Exercise in Improving Mobility and Reducing Fatigue and/or Weakness in Older Cancer Survivors
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|ClinicalTrials.gov Identifier: NCT00335491|
Recruitment Status : Completed
First Posted : June 12, 2006
Last Update Posted : September 30, 2011
RATIONALE: Exercise may help improve mobility and relieve fatigue and/or weakness in cancer survivors. It is not yet known whether exercise is more effective than standard therapy in improving mobility and reducing fatigue and/or weakness in older cancer survivors.
PURPOSE: This randomized clinical trial is studying exercise to see how well it works compared to standard therapy in improving mobility and reducing fatigue and/or weakness in older cancer survivors.
|Condition or disease||Intervention/treatment||Phase|
|Bladder Cancer Breast Cancer Colorectal Cancer Esophageal Cancer Fatigue Lung Cancer Lymphoma Ovarian Cancer Prostate Cancer||Behavioral: exercise intervention Procedure: complementary or alternative medicine procedure Procedure: fatigue assessment and management Procedure: physical therapy||Not Applicable|
- Compare the perception of, and the patterns of change in fatigue, weakness, physical activity level, and functional status in elderly cancer survivors who undergo Resistance Exercise via Negative-Eccentric Work (RENEW) vs standard care.
- Compare changes in muscle structure, function (strength + power production and metabolic function) and mobility.
- Evaluate the patient's adherence to and satisfaction with the RENEW intervention.
OUTLINE: This is a prospective, randomized, controlled, longitudinal study. Patients are randomized to 1 of 2 intervention arms.
- Arm I: Patients undergo resistance exercise via negative-eccentric work (RENEW), using a special seated stationary leg exercise machine, 3 times a week for up to 12 weeks. Exercise exertion and duration is gradually increased weekly for the first 4-5 weeks of RENEW.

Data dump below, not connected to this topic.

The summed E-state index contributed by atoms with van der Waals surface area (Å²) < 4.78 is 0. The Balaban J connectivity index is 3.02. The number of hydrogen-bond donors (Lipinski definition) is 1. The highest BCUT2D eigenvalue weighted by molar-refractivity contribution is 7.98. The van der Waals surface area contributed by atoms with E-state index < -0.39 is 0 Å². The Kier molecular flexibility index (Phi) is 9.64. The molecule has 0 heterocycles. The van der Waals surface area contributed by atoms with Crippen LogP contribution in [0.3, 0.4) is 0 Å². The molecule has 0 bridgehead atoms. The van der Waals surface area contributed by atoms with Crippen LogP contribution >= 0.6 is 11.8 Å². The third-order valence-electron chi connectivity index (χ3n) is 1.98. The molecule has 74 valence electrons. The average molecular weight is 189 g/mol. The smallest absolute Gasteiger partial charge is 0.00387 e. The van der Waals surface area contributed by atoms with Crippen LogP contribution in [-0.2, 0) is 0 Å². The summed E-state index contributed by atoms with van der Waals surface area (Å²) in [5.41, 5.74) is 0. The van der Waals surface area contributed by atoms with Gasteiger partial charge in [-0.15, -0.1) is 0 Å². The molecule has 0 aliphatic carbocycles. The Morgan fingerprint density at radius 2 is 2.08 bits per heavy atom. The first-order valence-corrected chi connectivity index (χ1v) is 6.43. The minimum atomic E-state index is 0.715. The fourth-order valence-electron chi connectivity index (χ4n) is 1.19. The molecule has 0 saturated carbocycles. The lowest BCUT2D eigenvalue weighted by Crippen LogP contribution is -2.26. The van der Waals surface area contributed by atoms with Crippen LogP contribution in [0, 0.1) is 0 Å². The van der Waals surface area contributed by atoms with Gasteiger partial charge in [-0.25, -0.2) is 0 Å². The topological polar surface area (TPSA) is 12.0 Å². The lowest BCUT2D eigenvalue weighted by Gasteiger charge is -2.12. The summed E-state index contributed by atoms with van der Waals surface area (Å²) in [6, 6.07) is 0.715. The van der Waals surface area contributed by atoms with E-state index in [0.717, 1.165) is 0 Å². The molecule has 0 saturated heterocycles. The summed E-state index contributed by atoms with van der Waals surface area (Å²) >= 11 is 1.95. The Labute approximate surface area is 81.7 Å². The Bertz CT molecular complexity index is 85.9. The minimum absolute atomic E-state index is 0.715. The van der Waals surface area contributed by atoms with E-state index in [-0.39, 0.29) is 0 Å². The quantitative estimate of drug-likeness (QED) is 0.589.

- Arm II: Patients receive standard care. In both arms, fatigue, weakness, physical activity, functional status, muscle structure and function, and mobility are assessed at baseline and then at 12 weeks after completion of study intervention. Fatigue and weakness are also assessed weekly during study intervention. Patients in arm I also undergo isometric strength assessment weekly during RENEW and assessment of adherence to and satisfaction with RENEW at 12 weeks after completion of RENEW.
PROJECTED ACCRUAL: A total of 40 patients will be accrued for this study.
|Study Type :||Interventional (Clinical Trial)|
|Actual Enrollment :||49 participants|
|Intervention Model:||Crossover Assignment|
|Primary Purpose:||Supportive Care|
|Official Title:||A RENEW Intervention for Elderly Cancer Survivors|
|Study Start Date :||March 2006|
|Actual Primary Completion Date :||March 2010|
|Actual Study Completion Date :||March 2010|
- Behavioral: exercise intervention
12 weeks of 3x/week training on a recumbent eccentric stepperOther Name: Eccentron
- Procedure: complementary or alternative medicine procedure
12 weeks of 3x/week training on the eccentronOther Name: Eccentron
- Procedure: fatigue assessment and management
The visual analog scale will be used to assess muscle soreness from the previous exercise session
- Procedure: physical therapy
12 weeks of 3x/week training on the eccentron
- Patient perception and pattern of change [ Time Frame: 3 months of training followed by 6 and 12 months of no formal training ]To explore the participant's perception and pattern of change in fatigue, weakness, physical activity level and functional status
- Structural and function changes [ Time Frame: 3 months of training followed by 6 and 12 months of no formal training ]To explore whether changes in muscle structure and function (strength and power production and metabolic function) and mobility occur following twelve weeks of training with RENEW
To learn more about this study, you or your doctor may contact the study research staff using the contact information provided by the sponsor.
Please refer to this study by its ClinicalTrials.gov identifier (NCT number): NCT00335491
|United States, Utah|
|Huntsman Cancer Institute at University of Utah|
|Salt Lake City, Utah, United States, 84112|
|Principal Investigator:||Paul C. LaStayo, PhD, PT||University of Utah|